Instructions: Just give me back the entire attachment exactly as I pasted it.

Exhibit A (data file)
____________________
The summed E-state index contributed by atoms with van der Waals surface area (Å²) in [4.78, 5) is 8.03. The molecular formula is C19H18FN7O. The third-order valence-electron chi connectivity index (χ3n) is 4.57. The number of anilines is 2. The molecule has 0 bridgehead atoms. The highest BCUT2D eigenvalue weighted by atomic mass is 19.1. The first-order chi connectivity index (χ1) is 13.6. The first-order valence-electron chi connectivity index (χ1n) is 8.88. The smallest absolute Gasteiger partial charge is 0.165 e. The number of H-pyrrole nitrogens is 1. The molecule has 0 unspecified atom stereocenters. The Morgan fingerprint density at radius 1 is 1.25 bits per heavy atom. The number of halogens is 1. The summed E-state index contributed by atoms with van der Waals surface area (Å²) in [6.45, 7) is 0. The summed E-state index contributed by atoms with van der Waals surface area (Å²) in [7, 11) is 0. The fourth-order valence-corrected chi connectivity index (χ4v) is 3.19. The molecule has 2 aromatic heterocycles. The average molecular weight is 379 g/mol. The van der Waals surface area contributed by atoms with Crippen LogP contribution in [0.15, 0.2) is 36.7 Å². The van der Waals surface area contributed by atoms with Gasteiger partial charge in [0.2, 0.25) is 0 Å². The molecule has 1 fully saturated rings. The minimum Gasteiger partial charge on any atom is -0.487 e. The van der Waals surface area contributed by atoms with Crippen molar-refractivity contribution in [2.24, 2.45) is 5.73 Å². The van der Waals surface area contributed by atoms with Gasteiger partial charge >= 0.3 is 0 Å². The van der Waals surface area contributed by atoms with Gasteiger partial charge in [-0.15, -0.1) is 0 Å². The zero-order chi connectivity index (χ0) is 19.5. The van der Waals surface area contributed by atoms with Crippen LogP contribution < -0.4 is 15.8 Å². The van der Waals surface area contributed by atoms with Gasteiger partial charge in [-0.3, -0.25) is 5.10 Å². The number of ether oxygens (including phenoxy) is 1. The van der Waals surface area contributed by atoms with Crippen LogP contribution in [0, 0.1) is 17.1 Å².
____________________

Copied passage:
The summed E-state index contributed by atoms with van der Waals surface area (Å²) in [4.78, 5) is 8.03. The molecular formula is C19H18FN7O. The third-order valence-electron chi connectivity index (χ3n) is 4.57. The number of anilines is 2. The molecule has 0 bridgehead atoms. The highest BCUT2D eigenvalue weighted by atomic mass is 19.1. The first-order chi connectivity index (χ1) is 13.6. The first-order valence-electron chi connectivity index (χ1n) is 8.88. The smallest absolute Gasteiger partial charge is 0.165 e. The number of H-pyrrole nitrogens is 1. The molecule has 0 unspecified atom stereocenters. The Morgan fingerprint density at radius 1 is 1.25 bits per heavy atom. The number of halogens is 1. The summed E-state index contributed by atoms with van der Waals surface area (Å²) in [6.45, 7) is 0. The summed E-state index contributed by atoms with van der Waals surface area (Å²) in [7, 11) is 0. The fourth-order valence-corrected chi connectivity index (χ4v) is 3.19. The molecule has 2 aromatic heterocycles. The average molecular weight is 379 g/mol. The van der Waals surface area contributed by atoms with Crippen LogP contribution in [0.15, 0.2) is 36.7 Å². The van der Waals surface area contributed by atoms with Gasteiger partial charge in [0.2, 0.25) is 0 Å². The molecule has 1 fully saturated rings. The minimum Gasteiger partial charge on any atom is -0.487 e. The van der Waals surface area contributed by atoms with Crippen molar-refractivity contribution in [2.24, 2.45) is 5.73 Å². The van der Waals surface area contributed by atoms with Gasteiger partial charge >= 0.3 is 0 Å². The van der Waals surface area contributed by atoms with Gasteiger partial charge in [-0.15, -0.1) is 0 Å². The zero-order chi connectivity index (χ0) is 19.5. The van der Waals surface area contributed by atoms with Crippen LogP contribution < -0.4 is 15.8 Å². The van der Waals surface area contributed by atoms with Gasteiger partial charge in [-0.3, -0.25) is 5.10 Å². The number of ether oxygens (including phenoxy) is 1. The van der Waals surface area contributed by atoms with Crippen LogP contribution in [0, 0.1) is 17.1 Å².